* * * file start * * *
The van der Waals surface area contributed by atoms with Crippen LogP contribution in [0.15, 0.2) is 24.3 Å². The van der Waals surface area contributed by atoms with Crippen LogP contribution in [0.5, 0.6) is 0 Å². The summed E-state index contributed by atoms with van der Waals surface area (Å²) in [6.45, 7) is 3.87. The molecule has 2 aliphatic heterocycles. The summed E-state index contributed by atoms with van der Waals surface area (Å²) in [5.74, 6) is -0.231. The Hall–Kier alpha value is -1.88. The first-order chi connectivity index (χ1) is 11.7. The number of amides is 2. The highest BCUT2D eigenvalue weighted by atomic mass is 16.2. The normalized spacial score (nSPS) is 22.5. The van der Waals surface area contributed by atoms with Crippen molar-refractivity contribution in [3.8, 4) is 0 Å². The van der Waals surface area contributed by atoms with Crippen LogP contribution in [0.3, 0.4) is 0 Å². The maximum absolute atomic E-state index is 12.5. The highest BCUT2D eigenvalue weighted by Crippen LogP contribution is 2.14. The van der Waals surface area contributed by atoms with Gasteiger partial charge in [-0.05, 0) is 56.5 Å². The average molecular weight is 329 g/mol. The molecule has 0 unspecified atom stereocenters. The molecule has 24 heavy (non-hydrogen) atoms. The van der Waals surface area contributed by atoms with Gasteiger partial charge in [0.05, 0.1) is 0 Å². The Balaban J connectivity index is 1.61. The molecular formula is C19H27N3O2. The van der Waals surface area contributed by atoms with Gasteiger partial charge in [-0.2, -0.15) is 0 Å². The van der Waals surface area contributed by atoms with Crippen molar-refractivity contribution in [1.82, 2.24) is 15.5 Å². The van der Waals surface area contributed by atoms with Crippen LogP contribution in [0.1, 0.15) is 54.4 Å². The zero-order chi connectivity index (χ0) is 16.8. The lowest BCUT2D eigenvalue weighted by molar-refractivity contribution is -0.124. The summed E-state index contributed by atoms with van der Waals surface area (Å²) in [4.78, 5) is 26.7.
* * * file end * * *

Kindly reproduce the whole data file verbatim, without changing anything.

The van der Waals surface area contributed by atoms with Crippen LogP contribution in [0.15, 0.2) is 24.3 Å². The van der Waals surface area contributed by atoms with Crippen LogP contribution in [0.5, 0.6) is 0 Å². The summed E-state index contributed by atoms with van der Waals surface area (Å²) in [6.45, 7) is 3.87. The molecule has 2 aliphatic heterocycles. The summed E-state index contributed by atoms with van der Waals surface area (Å²) in [5.74, 6) is -0.231. The Hall–Kier alpha value is -1.88. The first-order chi connectivity index (χ1) is 11.7. The number of amides is 2. The highest BCUT2D eigenvalue weighted by atomic mass is 16.2. The normalized spacial score (nSPS) is 22.5. The van der Waals surface area contributed by atoms with Crippen molar-refractivity contribution in [3.8, 4) is 0 Å². The van der Waals surface area contributed by atoms with Crippen LogP contribution in [0.3, 0.4) is 0 Å². The maximum absolute atomic E-state index is 12.5. The highest BCUT2D eigenvalue weighted by Crippen LogP contribution is 2.14. The van der Waals surface area contributed by atoms with Gasteiger partial charge in [-0.05, 0) is 56.5 Å². The average molecular weight is 329 g/mol. The molecule has 0 unspecified atom stereocenters. The molecule has 24 heavy (non-hydrogen) atoms. The van der Waals surface area contributed by atoms with Gasteiger partial charge in [0.05, 0.1) is 0 Å². The Balaban J connectivity index is 1.61. The molecular formula is C19H27N3O2. The van der Waals surface area contributed by atoms with Gasteiger partial charge in [-0.2, -0.15) is 0 Å². The van der Waals surface area contributed by atoms with Crippen molar-refractivity contribution in [1.82, 2.24) is 15.5 Å². The van der Waals surface area contributed by atoms with Crippen LogP contribution in [0.1, 0.15) is 54.4 Å². The zero-order chi connectivity index (χ0) is 16.8. The lowest BCUT2D eigenvalue weighted by molar-refractivity contribution is -0.124. The summed E-state index contributed by atoms with van der Waals surface area (Å²) in [4.78, 5) is 26.7.